This week saw the transition from fieldwork to laboratory work. At the beginning of the week two excavations were still open; at the end of the week all excavations were backfilled or readied for future stabilization (as determined by the Institute of Archaeology).
The central excavation in the plaza in the Central Acropolis was bisected and the northern end of the excavation was continued down for another meter without finding any cultural levels. However, an unusual fill artifact found consisted of a burnt piece of a carved human skull. By week’s end, the tomb in the south side of the excavation had been carefully covered and both excavations in the Central Acroplis were completely backfilled.
In the Northeast Acropolis, excavation continued down to bedrock on the eastern end of the trench, some 5.3 m below the ground surface. Importantly, the front facing of the earlier Preclassic building found in 1994 was uncovered; the top of its front surface was only 10 cm beyond the old excavation limit, making the front terrace much shorted than had been predicted, but completely in line with the small frontal terrace of the buried early building found in the A36 platform this season. Once the recording of this trench was complete, the excavation was backfilled.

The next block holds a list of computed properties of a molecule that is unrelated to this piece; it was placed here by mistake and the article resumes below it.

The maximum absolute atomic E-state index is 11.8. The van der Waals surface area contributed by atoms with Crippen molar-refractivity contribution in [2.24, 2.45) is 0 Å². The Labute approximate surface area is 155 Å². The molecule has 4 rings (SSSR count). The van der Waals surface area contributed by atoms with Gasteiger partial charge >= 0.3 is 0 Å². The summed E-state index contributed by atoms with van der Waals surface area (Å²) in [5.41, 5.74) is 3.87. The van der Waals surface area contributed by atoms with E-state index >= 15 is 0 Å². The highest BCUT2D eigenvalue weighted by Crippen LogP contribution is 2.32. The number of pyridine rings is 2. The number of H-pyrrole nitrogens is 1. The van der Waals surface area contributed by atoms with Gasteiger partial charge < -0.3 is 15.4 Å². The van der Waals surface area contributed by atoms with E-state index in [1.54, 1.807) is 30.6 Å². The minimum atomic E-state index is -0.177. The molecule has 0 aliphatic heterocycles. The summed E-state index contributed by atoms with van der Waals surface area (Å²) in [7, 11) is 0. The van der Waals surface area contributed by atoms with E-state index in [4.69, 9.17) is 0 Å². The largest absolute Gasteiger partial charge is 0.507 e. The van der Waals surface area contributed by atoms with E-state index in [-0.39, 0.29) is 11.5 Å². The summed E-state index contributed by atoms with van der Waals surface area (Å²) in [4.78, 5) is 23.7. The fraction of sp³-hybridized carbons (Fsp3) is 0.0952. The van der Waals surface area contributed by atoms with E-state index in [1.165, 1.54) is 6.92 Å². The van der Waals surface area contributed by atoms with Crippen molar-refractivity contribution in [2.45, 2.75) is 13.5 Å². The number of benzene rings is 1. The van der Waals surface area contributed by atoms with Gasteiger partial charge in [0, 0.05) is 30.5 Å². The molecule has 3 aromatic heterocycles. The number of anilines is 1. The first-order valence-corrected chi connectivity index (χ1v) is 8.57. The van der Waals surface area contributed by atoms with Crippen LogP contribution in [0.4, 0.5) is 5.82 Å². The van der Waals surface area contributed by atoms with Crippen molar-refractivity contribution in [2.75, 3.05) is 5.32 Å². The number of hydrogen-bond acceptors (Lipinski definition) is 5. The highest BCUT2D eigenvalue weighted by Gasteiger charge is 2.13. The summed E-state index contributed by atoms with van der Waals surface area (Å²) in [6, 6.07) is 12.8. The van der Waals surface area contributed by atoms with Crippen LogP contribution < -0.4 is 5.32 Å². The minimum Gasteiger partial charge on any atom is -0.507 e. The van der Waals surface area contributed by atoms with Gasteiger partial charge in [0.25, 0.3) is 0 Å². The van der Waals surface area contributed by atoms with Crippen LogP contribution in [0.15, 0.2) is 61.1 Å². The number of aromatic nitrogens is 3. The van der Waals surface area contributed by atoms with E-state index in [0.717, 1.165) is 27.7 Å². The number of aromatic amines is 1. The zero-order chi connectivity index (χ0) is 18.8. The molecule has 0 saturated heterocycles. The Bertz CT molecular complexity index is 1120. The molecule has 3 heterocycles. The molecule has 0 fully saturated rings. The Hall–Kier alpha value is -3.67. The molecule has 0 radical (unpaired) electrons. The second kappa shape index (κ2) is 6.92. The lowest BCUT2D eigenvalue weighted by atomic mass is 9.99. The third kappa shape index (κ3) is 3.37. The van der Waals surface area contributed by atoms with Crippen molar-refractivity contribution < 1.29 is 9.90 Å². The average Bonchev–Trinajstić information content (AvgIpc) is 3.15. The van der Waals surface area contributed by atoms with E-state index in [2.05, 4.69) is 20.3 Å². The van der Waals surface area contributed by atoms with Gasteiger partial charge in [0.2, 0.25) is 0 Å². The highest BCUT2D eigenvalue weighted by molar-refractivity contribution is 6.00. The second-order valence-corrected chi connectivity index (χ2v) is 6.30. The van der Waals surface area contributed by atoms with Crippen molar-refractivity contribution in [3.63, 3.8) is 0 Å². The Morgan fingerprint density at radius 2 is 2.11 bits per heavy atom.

Ultimo was completely backfilled early in the week, as was the smaller Structure A13 excavation focused on the new monument. Upon instructions from the Institute of Archaeology, soft dirt was placed against the exposed facings of Structure A37 for future stabilization for tourism. Also following their instructions, tarps were placed over (and securely anchored with large stones) the exposed early structure in both excavations in the A36 platform. This is in preparation for an axial excavation to take place next season, after which the structure will be stabilized for viewing by tourists.
Much of the week focused on the necessary laboratory work that needs to be done to end any archaeological field season. Thus, a concerted effort was made to wash and number the sherds and small artifacts that had been excavated and to catalogue all of the small finds. Additionally, all of the reconstructable pottery vessels need to be glued for photography and drawing, which can be very time-consuming if the preservation is not good (as was the case for several of the deposits this year).
By week’s end a substantial dent had been made in the laboratory work, especially the cataloguing and drawing, but – as usual – there is always more to be done to wrap up the field season.